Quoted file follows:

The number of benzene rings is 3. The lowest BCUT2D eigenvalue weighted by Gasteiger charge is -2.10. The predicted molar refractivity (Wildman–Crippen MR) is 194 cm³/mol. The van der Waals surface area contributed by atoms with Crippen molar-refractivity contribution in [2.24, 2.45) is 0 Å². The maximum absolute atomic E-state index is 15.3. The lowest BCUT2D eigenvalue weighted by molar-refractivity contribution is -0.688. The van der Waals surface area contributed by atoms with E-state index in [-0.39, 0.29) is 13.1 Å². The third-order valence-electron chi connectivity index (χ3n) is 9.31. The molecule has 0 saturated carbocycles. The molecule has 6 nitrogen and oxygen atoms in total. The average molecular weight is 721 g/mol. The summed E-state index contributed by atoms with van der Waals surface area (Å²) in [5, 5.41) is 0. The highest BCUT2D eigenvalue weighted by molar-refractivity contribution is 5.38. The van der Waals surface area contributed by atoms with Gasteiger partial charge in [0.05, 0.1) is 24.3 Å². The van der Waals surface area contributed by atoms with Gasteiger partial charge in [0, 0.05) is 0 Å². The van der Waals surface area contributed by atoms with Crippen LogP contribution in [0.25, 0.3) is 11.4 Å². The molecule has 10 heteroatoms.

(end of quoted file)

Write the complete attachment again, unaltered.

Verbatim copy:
The number of benzene rings is 3. The lowest BCUT2D eigenvalue weighted by Gasteiger charge is -2.10. The predicted molar refractivity (Wildman–Crippen MR) is 194 cm³/mol. The van der Waals surface area contributed by atoms with Crippen molar-refractivity contribution in [2.24, 2.45) is 0 Å². The maximum absolute atomic E-state index is 15.3. The lowest BCUT2D eigenvalue weighted by molar-refractivity contribution is -0.688. The van der Waals surface area contributed by atoms with E-state index in [-0.39, 0.29) is 13.1 Å². The third-order valence-electron chi connectivity index (χ3n) is 9.31. The molecule has 0 saturated carbocycles. The molecule has 6 nitrogen and oxygen atoms in total. The average molecular weight is 721 g/mol. The summed E-state index contributed by atoms with van der Waals surface area (Å²) in [5, 5.41) is 0. The highest BCUT2D eigenvalue weighted by molar-refractivity contribution is 5.38. The van der Waals surface area contributed by atoms with Gasteiger partial charge in [0.05, 0.1) is 24.3 Å². The van der Waals surface area contributed by atoms with Gasteiger partial charge in [0, 0.05) is 0 Å². The van der Waals surface area contributed by atoms with Crippen LogP contribution in [0.25, 0.3) is 11.4 Å². The molecule has 10 heteroatoms.